The two-story Queen Anne-style house at 839 N. Center Street, built around 1900, was home to four families and a university professor during the 1900s, before becoming a rental in 1999. The Norths were the first occupants. A newspaper article in October 1897 reported that "Judge Junius M. North, formerly of Eureka, died in Reno ... he had a family of girls and boys attending the university and public schools and was living here to give them school advantages." According to census records for 1900, his widow and four daughters lived in the house on Center Street: Mary was a teacher, Amelia and Ruby were to graduate from the university in 1900 and become teachers, and Angelina was a high school student.
Sometime between 1907 and 1910, C.O. Murphy and his wife Margaret and their three children became the new occupants after they moved from Nebraska to Reno, where he found work as a quartz miner. In 1913 or 1914, Nels Bernard Nelson, a Norwegian clerk, and his wife Grace bought the house and lived there with members of an extended family, including his father and her mother, until his death in 1935. Grace continued to live in the house with some of their children and the family of her daughter Evalyn's (Haynes) until 1940.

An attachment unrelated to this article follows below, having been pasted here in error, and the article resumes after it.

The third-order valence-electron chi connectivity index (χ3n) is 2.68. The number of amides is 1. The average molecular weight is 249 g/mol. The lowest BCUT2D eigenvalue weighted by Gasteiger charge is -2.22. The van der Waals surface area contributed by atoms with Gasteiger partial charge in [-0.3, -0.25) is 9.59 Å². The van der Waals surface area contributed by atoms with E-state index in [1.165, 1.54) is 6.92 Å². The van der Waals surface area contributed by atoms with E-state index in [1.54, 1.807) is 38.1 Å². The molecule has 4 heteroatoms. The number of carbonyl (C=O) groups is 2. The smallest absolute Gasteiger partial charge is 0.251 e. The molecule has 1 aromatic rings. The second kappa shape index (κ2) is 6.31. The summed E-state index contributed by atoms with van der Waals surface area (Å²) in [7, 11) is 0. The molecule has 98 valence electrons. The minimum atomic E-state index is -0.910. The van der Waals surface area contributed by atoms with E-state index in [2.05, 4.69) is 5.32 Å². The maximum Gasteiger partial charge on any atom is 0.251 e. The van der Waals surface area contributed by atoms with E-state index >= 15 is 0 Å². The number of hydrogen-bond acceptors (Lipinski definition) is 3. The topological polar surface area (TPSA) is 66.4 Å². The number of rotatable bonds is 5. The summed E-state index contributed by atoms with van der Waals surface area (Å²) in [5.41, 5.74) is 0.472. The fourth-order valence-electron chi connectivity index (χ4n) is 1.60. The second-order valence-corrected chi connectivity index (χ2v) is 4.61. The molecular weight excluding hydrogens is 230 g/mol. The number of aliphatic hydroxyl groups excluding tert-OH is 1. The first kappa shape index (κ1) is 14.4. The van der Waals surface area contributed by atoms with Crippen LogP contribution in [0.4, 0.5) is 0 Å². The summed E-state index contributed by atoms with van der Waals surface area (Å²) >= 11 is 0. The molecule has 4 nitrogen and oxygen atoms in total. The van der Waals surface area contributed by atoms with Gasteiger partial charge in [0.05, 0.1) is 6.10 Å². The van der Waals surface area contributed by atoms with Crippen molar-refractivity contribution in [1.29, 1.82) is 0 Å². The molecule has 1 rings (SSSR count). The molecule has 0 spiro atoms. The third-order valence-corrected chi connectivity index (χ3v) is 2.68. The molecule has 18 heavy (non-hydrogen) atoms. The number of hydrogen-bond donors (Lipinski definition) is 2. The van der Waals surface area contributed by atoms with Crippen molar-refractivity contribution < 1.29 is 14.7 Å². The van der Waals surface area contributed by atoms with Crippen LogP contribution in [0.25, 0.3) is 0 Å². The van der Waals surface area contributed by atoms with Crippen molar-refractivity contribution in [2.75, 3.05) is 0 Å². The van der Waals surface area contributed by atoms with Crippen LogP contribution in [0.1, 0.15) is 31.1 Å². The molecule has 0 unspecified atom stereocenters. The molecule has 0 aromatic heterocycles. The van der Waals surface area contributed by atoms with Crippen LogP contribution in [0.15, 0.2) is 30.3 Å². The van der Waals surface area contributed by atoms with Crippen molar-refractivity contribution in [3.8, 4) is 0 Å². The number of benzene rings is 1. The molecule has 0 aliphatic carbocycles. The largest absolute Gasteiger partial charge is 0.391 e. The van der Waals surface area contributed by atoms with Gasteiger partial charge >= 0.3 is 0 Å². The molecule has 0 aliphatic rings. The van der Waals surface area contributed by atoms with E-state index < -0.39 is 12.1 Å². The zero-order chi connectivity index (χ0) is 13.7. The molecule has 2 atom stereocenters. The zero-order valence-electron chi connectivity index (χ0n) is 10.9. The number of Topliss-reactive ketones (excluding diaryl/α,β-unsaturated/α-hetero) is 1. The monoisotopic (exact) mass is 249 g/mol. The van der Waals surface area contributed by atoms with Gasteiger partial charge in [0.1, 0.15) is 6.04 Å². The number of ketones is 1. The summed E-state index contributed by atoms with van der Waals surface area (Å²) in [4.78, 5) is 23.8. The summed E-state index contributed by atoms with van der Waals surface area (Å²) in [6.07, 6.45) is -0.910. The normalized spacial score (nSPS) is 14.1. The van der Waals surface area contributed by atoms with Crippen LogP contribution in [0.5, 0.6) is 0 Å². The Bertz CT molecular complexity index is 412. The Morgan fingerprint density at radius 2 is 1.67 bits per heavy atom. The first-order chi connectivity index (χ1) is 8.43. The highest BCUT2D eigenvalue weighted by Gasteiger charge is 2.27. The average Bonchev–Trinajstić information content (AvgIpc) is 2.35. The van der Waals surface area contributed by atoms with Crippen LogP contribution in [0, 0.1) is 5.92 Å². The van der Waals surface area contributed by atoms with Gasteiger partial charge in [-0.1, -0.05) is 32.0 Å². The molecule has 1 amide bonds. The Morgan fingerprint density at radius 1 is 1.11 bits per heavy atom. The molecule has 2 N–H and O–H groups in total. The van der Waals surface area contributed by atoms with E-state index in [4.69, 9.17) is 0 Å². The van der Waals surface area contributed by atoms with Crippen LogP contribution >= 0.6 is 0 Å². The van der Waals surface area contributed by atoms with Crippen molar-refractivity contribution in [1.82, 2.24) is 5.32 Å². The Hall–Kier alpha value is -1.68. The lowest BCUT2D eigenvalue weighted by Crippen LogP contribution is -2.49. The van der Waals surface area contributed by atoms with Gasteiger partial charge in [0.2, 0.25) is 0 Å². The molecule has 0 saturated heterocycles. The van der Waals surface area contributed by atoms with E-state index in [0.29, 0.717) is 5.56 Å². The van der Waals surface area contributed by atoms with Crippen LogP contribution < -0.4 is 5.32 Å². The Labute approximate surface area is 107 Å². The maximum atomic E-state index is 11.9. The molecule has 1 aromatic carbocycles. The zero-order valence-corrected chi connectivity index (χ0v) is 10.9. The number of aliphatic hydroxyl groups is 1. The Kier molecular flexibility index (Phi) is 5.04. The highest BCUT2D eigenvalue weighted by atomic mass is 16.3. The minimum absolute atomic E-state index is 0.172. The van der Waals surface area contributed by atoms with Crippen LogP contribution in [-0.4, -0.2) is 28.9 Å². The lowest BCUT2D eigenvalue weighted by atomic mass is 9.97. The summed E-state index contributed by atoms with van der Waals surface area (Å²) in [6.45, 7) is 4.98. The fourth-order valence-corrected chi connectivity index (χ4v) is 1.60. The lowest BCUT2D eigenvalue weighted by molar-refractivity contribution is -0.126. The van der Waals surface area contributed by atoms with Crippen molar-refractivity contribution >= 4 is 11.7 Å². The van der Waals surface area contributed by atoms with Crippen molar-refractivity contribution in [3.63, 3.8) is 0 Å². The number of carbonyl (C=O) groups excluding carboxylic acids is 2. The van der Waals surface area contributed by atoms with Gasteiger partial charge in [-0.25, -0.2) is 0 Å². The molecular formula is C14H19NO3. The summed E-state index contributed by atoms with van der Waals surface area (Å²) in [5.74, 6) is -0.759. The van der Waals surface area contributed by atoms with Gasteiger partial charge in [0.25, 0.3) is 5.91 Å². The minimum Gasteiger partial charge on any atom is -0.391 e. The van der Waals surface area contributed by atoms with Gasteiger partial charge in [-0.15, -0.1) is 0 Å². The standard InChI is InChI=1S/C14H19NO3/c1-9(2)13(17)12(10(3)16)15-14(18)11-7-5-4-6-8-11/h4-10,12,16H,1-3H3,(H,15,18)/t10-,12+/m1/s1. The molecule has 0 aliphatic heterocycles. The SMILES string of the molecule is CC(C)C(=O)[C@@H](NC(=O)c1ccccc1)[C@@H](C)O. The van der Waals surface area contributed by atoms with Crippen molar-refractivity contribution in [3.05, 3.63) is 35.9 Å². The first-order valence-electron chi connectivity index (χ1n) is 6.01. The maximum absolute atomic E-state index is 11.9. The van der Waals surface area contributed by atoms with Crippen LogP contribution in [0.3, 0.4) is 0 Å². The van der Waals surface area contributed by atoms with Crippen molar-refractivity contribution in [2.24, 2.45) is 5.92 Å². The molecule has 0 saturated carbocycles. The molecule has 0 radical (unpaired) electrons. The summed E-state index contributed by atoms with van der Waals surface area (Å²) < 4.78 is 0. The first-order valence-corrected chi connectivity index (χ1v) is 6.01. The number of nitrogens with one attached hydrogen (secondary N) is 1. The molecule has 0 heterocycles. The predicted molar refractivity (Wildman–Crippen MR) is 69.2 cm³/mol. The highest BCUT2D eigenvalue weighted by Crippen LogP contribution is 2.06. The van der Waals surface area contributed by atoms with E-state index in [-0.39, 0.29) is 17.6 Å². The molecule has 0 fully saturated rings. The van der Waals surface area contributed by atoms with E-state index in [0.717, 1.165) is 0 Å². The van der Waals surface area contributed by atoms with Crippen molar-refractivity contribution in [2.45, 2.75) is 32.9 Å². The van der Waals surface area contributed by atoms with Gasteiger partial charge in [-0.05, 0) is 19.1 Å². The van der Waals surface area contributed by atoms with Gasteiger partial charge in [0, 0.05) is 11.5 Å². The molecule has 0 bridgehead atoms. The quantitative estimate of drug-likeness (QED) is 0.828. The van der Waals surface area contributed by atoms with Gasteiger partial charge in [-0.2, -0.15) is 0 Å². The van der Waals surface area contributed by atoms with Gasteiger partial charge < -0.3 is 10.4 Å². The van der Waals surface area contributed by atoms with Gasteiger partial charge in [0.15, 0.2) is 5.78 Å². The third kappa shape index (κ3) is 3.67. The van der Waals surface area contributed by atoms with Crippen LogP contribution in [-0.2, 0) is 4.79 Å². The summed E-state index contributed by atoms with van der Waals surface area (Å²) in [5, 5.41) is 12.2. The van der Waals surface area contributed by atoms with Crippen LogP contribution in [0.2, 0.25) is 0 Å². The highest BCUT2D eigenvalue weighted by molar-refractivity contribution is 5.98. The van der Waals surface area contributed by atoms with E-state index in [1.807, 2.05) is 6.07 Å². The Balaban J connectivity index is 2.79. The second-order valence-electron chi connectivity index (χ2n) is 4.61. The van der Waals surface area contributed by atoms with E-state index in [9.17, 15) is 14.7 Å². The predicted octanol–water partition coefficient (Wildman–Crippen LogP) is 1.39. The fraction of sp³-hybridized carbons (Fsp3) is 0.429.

In 1940 and 1941 the house was occupied by Oral E. Clark, professor of Military Science and Tactics at the university. In 1942 William and Frances Berry and their teenaged sons bought the house. Frances died in 1993 and Bill remained in the house until 1998, shortly before his death. Bill Berry, a reporter at the Nevada State Journal, was known nationally for his coverage of celebrity divorces as a "stringer" and for his coverage of winter sports. Later in his life he gained recognition for his long career as a ski historian who co-founded the U.S. Ski History Hall of Fame and the Skisport Museum at Boreal, California; and authored the book Lost Sierra: Gold, Ghosts & Skis: The Legendary Days of Skiing in the California Mining Camps.
In 1999, Fred Atcheson, who owned the house next door at 829 N. Center Street bought Bill Berry's house and turned it into apartments for students and other renters. He sold it to the University of Nevada, Reno in December 2015.